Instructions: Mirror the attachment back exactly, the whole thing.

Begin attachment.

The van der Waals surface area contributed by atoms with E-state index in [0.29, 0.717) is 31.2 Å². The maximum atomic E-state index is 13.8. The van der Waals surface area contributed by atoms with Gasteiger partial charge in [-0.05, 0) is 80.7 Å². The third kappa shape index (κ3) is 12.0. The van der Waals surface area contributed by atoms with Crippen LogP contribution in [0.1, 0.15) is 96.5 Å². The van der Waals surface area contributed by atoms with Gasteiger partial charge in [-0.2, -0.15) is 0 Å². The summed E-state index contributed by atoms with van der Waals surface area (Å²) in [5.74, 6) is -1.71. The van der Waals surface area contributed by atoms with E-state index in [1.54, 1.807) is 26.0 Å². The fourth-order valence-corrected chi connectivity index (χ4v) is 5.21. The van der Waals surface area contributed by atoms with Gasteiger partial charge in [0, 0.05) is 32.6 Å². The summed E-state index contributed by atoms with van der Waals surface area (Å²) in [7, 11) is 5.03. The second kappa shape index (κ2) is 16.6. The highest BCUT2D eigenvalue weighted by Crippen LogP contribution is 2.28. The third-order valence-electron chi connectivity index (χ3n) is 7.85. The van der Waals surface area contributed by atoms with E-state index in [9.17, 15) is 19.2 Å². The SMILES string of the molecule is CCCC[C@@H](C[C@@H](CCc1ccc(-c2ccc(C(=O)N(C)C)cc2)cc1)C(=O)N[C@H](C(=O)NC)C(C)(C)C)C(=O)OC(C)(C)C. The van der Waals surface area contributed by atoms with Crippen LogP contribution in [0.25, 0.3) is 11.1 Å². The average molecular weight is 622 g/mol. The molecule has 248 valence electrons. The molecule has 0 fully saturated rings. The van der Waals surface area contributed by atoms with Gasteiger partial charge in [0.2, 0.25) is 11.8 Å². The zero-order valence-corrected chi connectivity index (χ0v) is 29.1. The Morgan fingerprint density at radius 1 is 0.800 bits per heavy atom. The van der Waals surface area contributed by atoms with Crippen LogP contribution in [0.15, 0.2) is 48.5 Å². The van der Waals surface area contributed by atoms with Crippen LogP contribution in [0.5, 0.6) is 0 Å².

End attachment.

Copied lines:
The van der Waals surface area contributed by atoms with E-state index in [0.29, 0.717) is 31.2 Å². The maximum atomic E-state index is 13.8. The van der Waals surface area contributed by atoms with Gasteiger partial charge in [-0.05, 0) is 80.7 Å². The third kappa shape index (κ3) is 12.0. The van der Waals surface area contributed by atoms with Crippen LogP contribution in [0.1, 0.15) is 96.5 Å². The van der Waals surface area contributed by atoms with Gasteiger partial charge in [-0.2, -0.15) is 0 Å². The summed E-state index contributed by atoms with van der Waals surface area (Å²) in [5.74, 6) is -1.71. The van der Waals surface area contributed by atoms with E-state index in [1.54, 1.807) is 26.0 Å². The fourth-order valence-corrected chi connectivity index (χ4v) is 5.21. The van der Waals surface area contributed by atoms with Gasteiger partial charge in [0, 0.05) is 32.6 Å². The summed E-state index contributed by atoms with van der Waals surface area (Å²) in [7, 11) is 5.03. The second kappa shape index (κ2) is 16.6. The highest BCUT2D eigenvalue weighted by Crippen LogP contribution is 2.28. The third-order valence-electron chi connectivity index (χ3n) is 7.85. The van der Waals surface area contributed by atoms with E-state index in [9.17, 15) is 19.2 Å². The SMILES string of the molecule is CCCC[C@@H](C[C@@H](CCc1ccc(-c2ccc(C(=O)N(C)C)cc2)cc1)C(=O)N[C@H](C(=O)NC)C(C)(C)C)C(=O)OC(C)(C)C. The van der Waals surface area contributed by atoms with Crippen LogP contribution in [0.25, 0.3) is 11.1 Å². The average molecular weight is 622 g/mol. The molecule has 248 valence electrons. The molecule has 0 fully saturated rings. The van der Waals surface area contributed by atoms with Gasteiger partial charge in [0.2, 0.25) is 11.8 Å². The zero-order valence-corrected chi connectivity index (χ0v) is 29.1. The Morgan fingerprint density at radius 1 is 0.800 bits per heavy atom. The van der Waals surface area contributed by atoms with Crippen LogP contribution in [0.15, 0.2) is 48.5 Å². The van der Waals surface area contributed by atoms with Crippen LogP contribution in [0.5, 0.6) is 0 Å².